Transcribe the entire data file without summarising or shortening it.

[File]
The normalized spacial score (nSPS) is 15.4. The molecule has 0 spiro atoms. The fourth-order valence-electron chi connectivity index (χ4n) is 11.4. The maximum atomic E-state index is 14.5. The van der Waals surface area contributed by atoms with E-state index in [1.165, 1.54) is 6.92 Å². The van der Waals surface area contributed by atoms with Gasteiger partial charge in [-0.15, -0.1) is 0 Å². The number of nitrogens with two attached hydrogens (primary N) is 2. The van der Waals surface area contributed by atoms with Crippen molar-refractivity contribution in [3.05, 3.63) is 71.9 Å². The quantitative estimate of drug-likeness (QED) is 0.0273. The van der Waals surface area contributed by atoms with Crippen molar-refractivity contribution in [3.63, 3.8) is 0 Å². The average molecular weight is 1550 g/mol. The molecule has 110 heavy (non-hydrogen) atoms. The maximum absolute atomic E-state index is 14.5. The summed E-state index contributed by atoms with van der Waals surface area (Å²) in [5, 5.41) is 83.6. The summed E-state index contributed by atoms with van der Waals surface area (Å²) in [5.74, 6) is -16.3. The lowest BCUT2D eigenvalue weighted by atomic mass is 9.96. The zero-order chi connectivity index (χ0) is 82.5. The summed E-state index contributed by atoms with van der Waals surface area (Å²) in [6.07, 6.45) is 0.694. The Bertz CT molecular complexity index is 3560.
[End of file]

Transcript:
The normalized spacial score (nSPS) is 15.4. The molecule has 0 spiro atoms. The fourth-order valence-electron chi connectivity index (χ4n) is 11.4. The maximum atomic E-state index is 14.5. The van der Waals surface area contributed by atoms with E-state index in [1.165, 1.54) is 6.92 Å². The van der Waals surface area contributed by atoms with Gasteiger partial charge in [-0.15, -0.1) is 0 Å². The number of nitrogens with two attached hydrogens (primary N) is 2. The van der Waals surface area contributed by atoms with Crippen molar-refractivity contribution in [3.05, 3.63) is 71.9 Å². The quantitative estimate of drug-likeness (QED) is 0.0273. The van der Waals surface area contributed by atoms with Crippen molar-refractivity contribution in [3.63, 3.8) is 0 Å². The average molecular weight is 1550 g/mol. The molecule has 110 heavy (non-hydrogen) atoms. The maximum absolute atomic E-state index is 14.5. The summed E-state index contributed by atoms with van der Waals surface area (Å²) in [5, 5.41) is 83.6. The summed E-state index contributed by atoms with van der Waals surface area (Å²) in [5.74, 6) is -16.3. The lowest BCUT2D eigenvalue weighted by atomic mass is 9.96. The zero-order chi connectivity index (χ0) is 82.5. The summed E-state index contributed by atoms with van der Waals surface area (Å²) in [6.07, 6.45) is 0.694. The Bertz CT molecular complexity index is 3560.